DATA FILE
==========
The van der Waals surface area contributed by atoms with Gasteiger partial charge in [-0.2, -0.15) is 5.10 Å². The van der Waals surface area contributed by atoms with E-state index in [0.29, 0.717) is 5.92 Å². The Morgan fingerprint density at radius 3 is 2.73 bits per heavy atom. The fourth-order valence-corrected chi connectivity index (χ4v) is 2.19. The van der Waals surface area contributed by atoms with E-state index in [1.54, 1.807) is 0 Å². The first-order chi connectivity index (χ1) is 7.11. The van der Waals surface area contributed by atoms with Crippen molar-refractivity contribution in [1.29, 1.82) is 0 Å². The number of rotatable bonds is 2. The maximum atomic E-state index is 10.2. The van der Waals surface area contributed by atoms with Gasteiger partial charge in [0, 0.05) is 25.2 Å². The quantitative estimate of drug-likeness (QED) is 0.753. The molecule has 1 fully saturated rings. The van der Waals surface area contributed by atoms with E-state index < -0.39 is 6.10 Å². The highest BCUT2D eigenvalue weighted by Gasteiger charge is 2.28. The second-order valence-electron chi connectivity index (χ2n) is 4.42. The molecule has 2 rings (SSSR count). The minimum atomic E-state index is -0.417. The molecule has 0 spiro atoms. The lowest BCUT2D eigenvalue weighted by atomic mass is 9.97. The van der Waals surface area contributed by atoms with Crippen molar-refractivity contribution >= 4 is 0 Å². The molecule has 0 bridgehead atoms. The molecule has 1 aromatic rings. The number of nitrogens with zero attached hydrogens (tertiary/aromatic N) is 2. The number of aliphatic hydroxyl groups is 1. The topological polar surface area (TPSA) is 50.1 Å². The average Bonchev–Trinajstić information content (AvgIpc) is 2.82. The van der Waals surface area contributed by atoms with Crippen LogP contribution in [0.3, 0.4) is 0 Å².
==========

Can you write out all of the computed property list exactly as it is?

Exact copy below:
The van der Waals surface area contributed by atoms with Gasteiger partial charge in [-0.2, -0.15) is 5.10 Å². The van der Waals surface area contributed by atoms with E-state index in [0.29, 0.717) is 5.92 Å². The Morgan fingerprint density at radius 3 is 2.73 bits per heavy atom. The fourth-order valence-corrected chi connectivity index (χ4v) is 2.19. The van der Waals surface area contributed by atoms with E-state index in [1.54, 1.807) is 0 Å². The first-order chi connectivity index (χ1) is 7.11. The van der Waals surface area contributed by atoms with Crippen molar-refractivity contribution in [1.29, 1.82) is 0 Å². The number of rotatable bonds is 2. The maximum atomic E-state index is 10.2. The van der Waals surface area contributed by atoms with Gasteiger partial charge in [0, 0.05) is 25.2 Å². The quantitative estimate of drug-likeness (QED) is 0.753. The molecule has 1 fully saturated rings. The van der Waals surface area contributed by atoms with E-state index < -0.39 is 6.10 Å². The highest BCUT2D eigenvalue weighted by Gasteiger charge is 2.28. The second-order valence-electron chi connectivity index (χ2n) is 4.42. The molecule has 2 rings (SSSR count). The minimum atomic E-state index is -0.417. The molecule has 0 spiro atoms. The lowest BCUT2D eigenvalue weighted by atomic mass is 9.97. The van der Waals surface area contributed by atoms with Crippen molar-refractivity contribution >= 4 is 0 Å². The molecule has 0 bridgehead atoms. The molecule has 1 aromatic rings. The number of nitrogens with zero attached hydrogens (tertiary/aromatic N) is 2. The number of aliphatic hydroxyl groups is 1. The topological polar surface area (TPSA) is 50.1 Å². The average Bonchev–Trinajstić information content (AvgIpc) is 2.82. The van der Waals surface area contributed by atoms with Crippen LogP contribution in [0.3, 0.4) is 0 Å².